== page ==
There's a lot of room for improvement in the world's transportation infrastructure, and using big data is one way to close the gap.
Viewed as a cohesive machine, the Earth’s transportation infrastructure is a smoky, inefficient bumbling mess. Lots of people get where they need to go every day, but with more delays and mishaps than necessary. Airport delays alone cost the U.S. economy $6 billion annually. But a report from McKinsey and Company says that increased use of big data could save the world economy $400 billion annually without building any new infrastructure.
Using data to influence human behavior in ways that reduce strain on the world’s infrastructure can be found in many replicable projects today.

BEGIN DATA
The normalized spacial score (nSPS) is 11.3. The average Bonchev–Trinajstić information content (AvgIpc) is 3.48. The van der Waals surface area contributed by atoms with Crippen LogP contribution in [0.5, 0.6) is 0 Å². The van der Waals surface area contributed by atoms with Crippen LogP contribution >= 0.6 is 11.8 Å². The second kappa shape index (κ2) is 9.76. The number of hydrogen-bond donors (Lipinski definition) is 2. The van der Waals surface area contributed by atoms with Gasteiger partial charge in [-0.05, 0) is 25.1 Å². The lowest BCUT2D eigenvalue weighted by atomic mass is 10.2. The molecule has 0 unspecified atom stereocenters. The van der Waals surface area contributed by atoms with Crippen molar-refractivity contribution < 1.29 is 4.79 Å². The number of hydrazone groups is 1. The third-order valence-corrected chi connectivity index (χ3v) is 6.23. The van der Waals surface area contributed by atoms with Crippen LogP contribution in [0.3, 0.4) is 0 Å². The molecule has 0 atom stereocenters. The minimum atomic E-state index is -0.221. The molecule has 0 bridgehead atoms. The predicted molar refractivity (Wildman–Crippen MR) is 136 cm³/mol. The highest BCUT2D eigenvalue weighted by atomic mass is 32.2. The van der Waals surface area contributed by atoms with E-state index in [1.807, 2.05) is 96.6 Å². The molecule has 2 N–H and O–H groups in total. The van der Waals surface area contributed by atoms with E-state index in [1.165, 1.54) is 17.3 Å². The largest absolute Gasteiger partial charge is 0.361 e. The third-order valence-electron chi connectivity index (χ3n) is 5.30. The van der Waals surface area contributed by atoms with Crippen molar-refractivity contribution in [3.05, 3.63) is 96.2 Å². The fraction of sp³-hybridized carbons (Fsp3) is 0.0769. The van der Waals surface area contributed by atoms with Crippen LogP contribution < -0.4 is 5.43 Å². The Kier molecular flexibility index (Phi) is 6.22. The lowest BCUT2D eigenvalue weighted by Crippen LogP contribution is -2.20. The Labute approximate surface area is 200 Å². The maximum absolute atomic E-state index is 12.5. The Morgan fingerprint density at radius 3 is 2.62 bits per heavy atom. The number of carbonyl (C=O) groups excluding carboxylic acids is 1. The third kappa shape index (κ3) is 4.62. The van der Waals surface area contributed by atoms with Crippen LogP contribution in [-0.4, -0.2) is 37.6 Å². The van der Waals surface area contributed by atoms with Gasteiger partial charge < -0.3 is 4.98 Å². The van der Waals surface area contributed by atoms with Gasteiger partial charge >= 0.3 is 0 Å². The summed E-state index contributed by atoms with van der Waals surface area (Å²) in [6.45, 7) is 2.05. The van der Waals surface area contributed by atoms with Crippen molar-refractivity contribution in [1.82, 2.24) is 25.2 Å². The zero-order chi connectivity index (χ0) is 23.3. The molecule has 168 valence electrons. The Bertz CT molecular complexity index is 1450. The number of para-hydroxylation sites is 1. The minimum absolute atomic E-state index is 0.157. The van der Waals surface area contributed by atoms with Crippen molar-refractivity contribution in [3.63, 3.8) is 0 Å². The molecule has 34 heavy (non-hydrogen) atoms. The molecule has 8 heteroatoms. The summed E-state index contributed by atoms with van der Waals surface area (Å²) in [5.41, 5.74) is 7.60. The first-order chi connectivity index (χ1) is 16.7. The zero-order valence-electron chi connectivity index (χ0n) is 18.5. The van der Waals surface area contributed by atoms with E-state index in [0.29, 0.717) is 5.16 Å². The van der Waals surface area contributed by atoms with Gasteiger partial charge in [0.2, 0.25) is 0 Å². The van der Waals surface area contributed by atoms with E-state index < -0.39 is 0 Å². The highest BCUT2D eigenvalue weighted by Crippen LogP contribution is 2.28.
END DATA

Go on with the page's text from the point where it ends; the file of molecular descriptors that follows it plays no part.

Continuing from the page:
Israel, for instance, uses real-time pattern recognition on Highway 1 found between Tel Aviv and the Ben Gurion Airport to adjust tolls according to traffic congestion, increasing throughput.
Brazil uses GPS data analysis to optimize its limited airspace, fitting more airplanes in the air and shortening routes, according to the report. Enabling many different airlines to share the air without wasting large swathes of unused airspace means air traffic controllers must know the capabilities and routes of each aircraft, requiring a diverse and complex set of data.
Some European railway operators use big data to make more efficient use of their track capacity. By attributing tracks and trains different speed profiles, delays can be side-stepped by allowing trains to swap positions on the itinerary. Operational innovations like these can increase railway traffic capacity by 10 percent, according to the report.
By increasing data transparency, aligning goals across organizations and reducing regulatory barriers, the report states, big data can lead to big savings for the entire world, both in money and time saved.